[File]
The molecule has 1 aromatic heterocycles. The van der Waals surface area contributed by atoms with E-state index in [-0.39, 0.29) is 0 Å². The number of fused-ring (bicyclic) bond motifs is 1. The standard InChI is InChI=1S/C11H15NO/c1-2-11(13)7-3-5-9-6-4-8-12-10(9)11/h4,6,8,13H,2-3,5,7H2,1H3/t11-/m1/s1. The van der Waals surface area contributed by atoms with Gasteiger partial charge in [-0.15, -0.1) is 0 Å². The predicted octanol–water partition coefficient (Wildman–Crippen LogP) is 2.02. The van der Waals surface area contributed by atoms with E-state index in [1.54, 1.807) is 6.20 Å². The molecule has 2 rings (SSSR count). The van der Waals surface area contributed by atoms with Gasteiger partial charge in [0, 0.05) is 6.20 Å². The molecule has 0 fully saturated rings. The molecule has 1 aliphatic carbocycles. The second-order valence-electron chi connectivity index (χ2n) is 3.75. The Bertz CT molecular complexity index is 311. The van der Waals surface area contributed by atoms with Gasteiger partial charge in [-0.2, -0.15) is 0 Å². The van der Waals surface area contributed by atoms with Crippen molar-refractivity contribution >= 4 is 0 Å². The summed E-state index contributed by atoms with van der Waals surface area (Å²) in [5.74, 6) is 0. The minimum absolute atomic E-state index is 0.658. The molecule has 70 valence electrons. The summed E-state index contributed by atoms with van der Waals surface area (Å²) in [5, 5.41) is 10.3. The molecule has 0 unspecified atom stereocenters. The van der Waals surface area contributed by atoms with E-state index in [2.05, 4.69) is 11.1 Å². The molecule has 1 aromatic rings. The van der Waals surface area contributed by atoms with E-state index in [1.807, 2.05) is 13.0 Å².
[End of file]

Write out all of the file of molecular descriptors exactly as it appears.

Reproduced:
The molecule has 1 aromatic heterocycles. The van der Waals surface area contributed by atoms with E-state index in [-0.39, 0.29) is 0 Å². The number of fused-ring (bicyclic) bond motifs is 1. The standard InChI is InChI=1S/C11H15NO/c1-2-11(13)7-3-5-9-6-4-8-12-10(9)11/h4,6,8,13H,2-3,5,7H2,1H3/t11-/m1/s1. The van der Waals surface area contributed by atoms with Gasteiger partial charge in [-0.15, -0.1) is 0 Å². The predicted octanol–water partition coefficient (Wildman–Crippen LogP) is 2.02. The van der Waals surface area contributed by atoms with E-state index in [1.54, 1.807) is 6.20 Å². The molecule has 2 rings (SSSR count). The van der Waals surface area contributed by atoms with Gasteiger partial charge in [0, 0.05) is 6.20 Å². The molecule has 0 fully saturated rings. The molecule has 1 aliphatic carbocycles. The second-order valence-electron chi connectivity index (χ2n) is 3.75. The Bertz CT molecular complexity index is 311. The van der Waals surface area contributed by atoms with Gasteiger partial charge in [-0.2, -0.15) is 0 Å². The van der Waals surface area contributed by atoms with Crippen molar-refractivity contribution >= 4 is 0 Å². The summed E-state index contributed by atoms with van der Waals surface area (Å²) in [5.74, 6) is 0. The minimum absolute atomic E-state index is 0.658. The molecule has 70 valence electrons. The summed E-state index contributed by atoms with van der Waals surface area (Å²) in [5, 5.41) is 10.3. The molecule has 0 unspecified atom stereocenters. The van der Waals surface area contributed by atoms with E-state index in [2.05, 4.69) is 11.1 Å². The molecule has 1 aromatic rings. The van der Waals surface area contributed by atoms with E-state index in [1.807, 2.05) is 13.0 Å².